Featured Speaker:

Assistant Professor Bordin Chinda, Ph.D.

Affiliation:

Assistant Professor, English Department, Faculty of Humanities, Chiang Mai University, Thailand

Biography:

Dr. Bordin Chinda is an assistant professor at the English Department, Faculty of Humanities, Chiang Mai University. His research interests include language test validation, impact/washback studies, performance-based assessment, innovation in language education, professional development, and English for Academic Purposes. Bordin holds a PhD in Language Testing and Assessment from the University of Nottingham, UK.

Title:

CEFR in Thailand: Where are we going and where have we been?

Abstract:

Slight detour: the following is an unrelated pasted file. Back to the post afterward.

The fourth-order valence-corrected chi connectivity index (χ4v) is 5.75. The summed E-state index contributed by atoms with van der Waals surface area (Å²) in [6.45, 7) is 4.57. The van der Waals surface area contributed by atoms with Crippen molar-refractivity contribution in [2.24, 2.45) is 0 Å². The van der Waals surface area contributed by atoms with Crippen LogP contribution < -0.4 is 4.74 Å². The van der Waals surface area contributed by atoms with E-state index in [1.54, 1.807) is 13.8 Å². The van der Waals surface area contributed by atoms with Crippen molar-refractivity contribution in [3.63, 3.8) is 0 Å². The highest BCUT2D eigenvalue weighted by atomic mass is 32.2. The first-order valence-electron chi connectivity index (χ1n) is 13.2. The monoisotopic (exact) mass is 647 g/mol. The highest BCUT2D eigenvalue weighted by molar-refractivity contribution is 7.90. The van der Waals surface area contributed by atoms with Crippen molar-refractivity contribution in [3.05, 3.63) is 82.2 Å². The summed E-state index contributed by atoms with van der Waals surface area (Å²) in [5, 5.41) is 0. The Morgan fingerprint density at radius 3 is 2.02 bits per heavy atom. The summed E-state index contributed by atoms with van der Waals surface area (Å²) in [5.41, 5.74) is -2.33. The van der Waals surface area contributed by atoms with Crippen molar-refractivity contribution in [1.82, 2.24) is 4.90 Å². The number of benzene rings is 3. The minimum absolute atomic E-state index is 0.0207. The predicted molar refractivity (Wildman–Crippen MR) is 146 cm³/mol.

Published in 2001 by the Council of Europe and its member states, the Common European Framework of Reference for Languages: Learning, Teaching, Assessment (CEFR) provides a comprehensive description of language ability, a set of illustrative descriptor scales for language proficiency levels, and guidelines for curriculum design. Since its publication, the CEFR has been playing an influential role in language education not only across Europe but also worldwide. With a rising concern on the nation’s English proficiency level, some parts of Thailand’s English education system have decided to adopt the CEFR. For example, one of the Office of Higher Education Commission’s English language education policies is that all tertiary students are required to take an English proficiency test, which, has to be equivalent to the CEFR or other standards. This paper, therefore, will describe the roles of CEFR in English language learning and teaching in Thailand. Also test development projects based on the CEFR as well as CEFR aligned tests in Thailand will be explored. Finally, a validation project to align a locally produced test to the CEFR B1 level will be explained.